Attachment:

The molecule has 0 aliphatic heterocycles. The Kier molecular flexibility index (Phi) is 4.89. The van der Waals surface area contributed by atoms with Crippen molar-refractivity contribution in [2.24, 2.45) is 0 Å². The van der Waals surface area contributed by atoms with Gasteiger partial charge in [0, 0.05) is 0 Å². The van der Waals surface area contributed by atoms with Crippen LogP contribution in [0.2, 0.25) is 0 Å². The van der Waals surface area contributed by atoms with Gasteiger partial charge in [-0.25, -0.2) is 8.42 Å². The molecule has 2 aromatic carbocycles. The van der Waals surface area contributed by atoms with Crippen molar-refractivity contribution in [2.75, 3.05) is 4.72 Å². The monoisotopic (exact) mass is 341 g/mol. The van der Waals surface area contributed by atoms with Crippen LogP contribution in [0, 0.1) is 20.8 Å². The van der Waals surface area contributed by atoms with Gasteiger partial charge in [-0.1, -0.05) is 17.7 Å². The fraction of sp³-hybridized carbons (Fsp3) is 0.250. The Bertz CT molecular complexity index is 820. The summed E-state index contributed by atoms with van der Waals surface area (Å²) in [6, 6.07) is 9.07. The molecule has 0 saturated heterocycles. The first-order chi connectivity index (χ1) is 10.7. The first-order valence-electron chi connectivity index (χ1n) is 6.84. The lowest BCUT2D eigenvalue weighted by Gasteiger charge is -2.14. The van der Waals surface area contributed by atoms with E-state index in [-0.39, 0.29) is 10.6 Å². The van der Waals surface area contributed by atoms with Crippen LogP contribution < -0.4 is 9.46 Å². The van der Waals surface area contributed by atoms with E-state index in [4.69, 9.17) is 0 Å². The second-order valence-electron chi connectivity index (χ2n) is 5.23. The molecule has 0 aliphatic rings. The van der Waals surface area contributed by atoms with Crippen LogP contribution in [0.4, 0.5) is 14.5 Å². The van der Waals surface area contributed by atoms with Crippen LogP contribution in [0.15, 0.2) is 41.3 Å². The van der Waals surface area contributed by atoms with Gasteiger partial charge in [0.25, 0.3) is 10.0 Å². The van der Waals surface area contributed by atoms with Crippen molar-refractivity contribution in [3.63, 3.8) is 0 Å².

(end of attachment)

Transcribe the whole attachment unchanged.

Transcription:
The molecule has 0 aliphatic heterocycles. The Kier molecular flexibility index (Phi) is 4.89. The van der Waals surface area contributed by atoms with Crippen molar-refractivity contribution in [2.24, 2.45) is 0 Å². The van der Waals surface area contributed by atoms with Gasteiger partial charge in [0, 0.05) is 0 Å². The van der Waals surface area contributed by atoms with Crippen LogP contribution in [0.2, 0.25) is 0 Å². The van der Waals surface area contributed by atoms with Gasteiger partial charge in [-0.25, -0.2) is 8.42 Å². The molecule has 2 aromatic carbocycles. The van der Waals surface area contributed by atoms with Crippen molar-refractivity contribution in [2.75, 3.05) is 4.72 Å². The monoisotopic (exact) mass is 341 g/mol. The van der Waals surface area contributed by atoms with Crippen LogP contribution in [0, 0.1) is 20.8 Å². The van der Waals surface area contributed by atoms with Gasteiger partial charge in [-0.1, -0.05) is 17.7 Å². The fraction of sp³-hybridized carbons (Fsp3) is 0.250. The Bertz CT molecular complexity index is 820. The summed E-state index contributed by atoms with van der Waals surface area (Å²) in [6, 6.07) is 9.07. The molecule has 0 saturated heterocycles. The first-order chi connectivity index (χ1) is 10.7. The first-order valence-electron chi connectivity index (χ1n) is 6.84. The lowest BCUT2D eigenvalue weighted by Gasteiger charge is -2.14. The van der Waals surface area contributed by atoms with E-state index in [-0.39, 0.29) is 10.6 Å². The van der Waals surface area contributed by atoms with Crippen LogP contribution < -0.4 is 9.46 Å². The van der Waals surface area contributed by atoms with E-state index in [4.69, 9.17) is 0 Å². The second-order valence-electron chi connectivity index (χ2n) is 5.23. The molecule has 0 aliphatic rings. The van der Waals surface area contributed by atoms with Crippen LogP contribution in [0.4, 0.5) is 14.5 Å². The van der Waals surface area contributed by atoms with Crippen LogP contribution in [0.15, 0.2) is 41.3 Å². The van der Waals surface area contributed by atoms with Gasteiger partial charge in [0.25, 0.3) is 10.0 Å². The van der Waals surface area contributed by atoms with Crippen molar-refractivity contribution in [3.63, 3.8) is 0 Å².